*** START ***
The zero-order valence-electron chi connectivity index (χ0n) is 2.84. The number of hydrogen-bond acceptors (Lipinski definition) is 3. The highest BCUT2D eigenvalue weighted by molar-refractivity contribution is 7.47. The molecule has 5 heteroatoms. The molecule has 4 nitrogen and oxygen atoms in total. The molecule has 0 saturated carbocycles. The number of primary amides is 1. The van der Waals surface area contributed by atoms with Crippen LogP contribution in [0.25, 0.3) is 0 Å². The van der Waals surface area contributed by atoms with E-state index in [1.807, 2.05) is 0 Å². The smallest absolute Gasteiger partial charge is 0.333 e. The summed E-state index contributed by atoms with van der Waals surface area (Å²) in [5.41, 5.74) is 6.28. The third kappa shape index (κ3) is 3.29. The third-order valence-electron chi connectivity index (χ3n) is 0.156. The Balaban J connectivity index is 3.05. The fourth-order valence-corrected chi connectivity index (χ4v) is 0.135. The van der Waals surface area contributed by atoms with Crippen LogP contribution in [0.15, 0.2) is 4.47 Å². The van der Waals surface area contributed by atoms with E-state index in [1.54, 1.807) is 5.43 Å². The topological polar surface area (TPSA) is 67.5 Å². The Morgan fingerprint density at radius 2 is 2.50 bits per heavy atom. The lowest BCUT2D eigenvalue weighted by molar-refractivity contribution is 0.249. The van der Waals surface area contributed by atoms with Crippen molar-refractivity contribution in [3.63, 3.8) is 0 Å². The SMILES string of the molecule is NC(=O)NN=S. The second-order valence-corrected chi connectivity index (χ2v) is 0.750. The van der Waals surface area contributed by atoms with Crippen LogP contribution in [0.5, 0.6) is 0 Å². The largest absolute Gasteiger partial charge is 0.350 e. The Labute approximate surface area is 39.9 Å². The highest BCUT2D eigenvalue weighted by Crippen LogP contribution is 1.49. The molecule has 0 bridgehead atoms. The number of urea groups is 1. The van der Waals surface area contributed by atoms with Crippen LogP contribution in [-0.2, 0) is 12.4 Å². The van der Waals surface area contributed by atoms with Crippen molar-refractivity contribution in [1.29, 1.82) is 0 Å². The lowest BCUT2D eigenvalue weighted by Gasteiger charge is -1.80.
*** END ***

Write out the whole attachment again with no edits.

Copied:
The zero-order valence-electron chi connectivity index (χ0n) is 2.84. The number of hydrogen-bond acceptors (Lipinski definition) is 3. The highest BCUT2D eigenvalue weighted by molar-refractivity contribution is 7.47. The molecule has 5 heteroatoms. The molecule has 4 nitrogen and oxygen atoms in total. The molecule has 0 saturated carbocycles. The number of primary amides is 1. The van der Waals surface area contributed by atoms with Crippen LogP contribution in [0.25, 0.3) is 0 Å². The van der Waals surface area contributed by atoms with E-state index in [1.807, 2.05) is 0 Å². The smallest absolute Gasteiger partial charge is 0.333 e. The summed E-state index contributed by atoms with van der Waals surface area (Å²) in [5.41, 5.74) is 6.28. The third kappa shape index (κ3) is 3.29. The third-order valence-electron chi connectivity index (χ3n) is 0.156. The Balaban J connectivity index is 3.05. The fourth-order valence-corrected chi connectivity index (χ4v) is 0.135. The van der Waals surface area contributed by atoms with Crippen LogP contribution in [0.15, 0.2) is 4.47 Å². The van der Waals surface area contributed by atoms with E-state index in [1.54, 1.807) is 5.43 Å². The topological polar surface area (TPSA) is 67.5 Å². The Morgan fingerprint density at radius 2 is 2.50 bits per heavy atom. The lowest BCUT2D eigenvalue weighted by molar-refractivity contribution is 0.249. The van der Waals surface area contributed by atoms with Crippen molar-refractivity contribution in [3.63, 3.8) is 0 Å². The SMILES string of the molecule is NC(=O)NN=S. The second-order valence-corrected chi connectivity index (χ2v) is 0.750. The van der Waals surface area contributed by atoms with Crippen LogP contribution in [0.5, 0.6) is 0 Å². The largest absolute Gasteiger partial charge is 0.350 e. The Labute approximate surface area is 39.9 Å². The highest BCUT2D eigenvalue weighted by Crippen LogP contribution is 1.49. The molecule has 0 bridgehead atoms. The number of urea groups is 1. The van der Waals surface area contributed by atoms with Crippen LogP contribution in [-0.2, 0) is 12.4 Å². The van der Waals surface area contributed by atoms with Crippen molar-refractivity contribution in [1.29, 1.82) is 0 Å². The lowest BCUT2D eigenvalue weighted by Gasteiger charge is -1.80.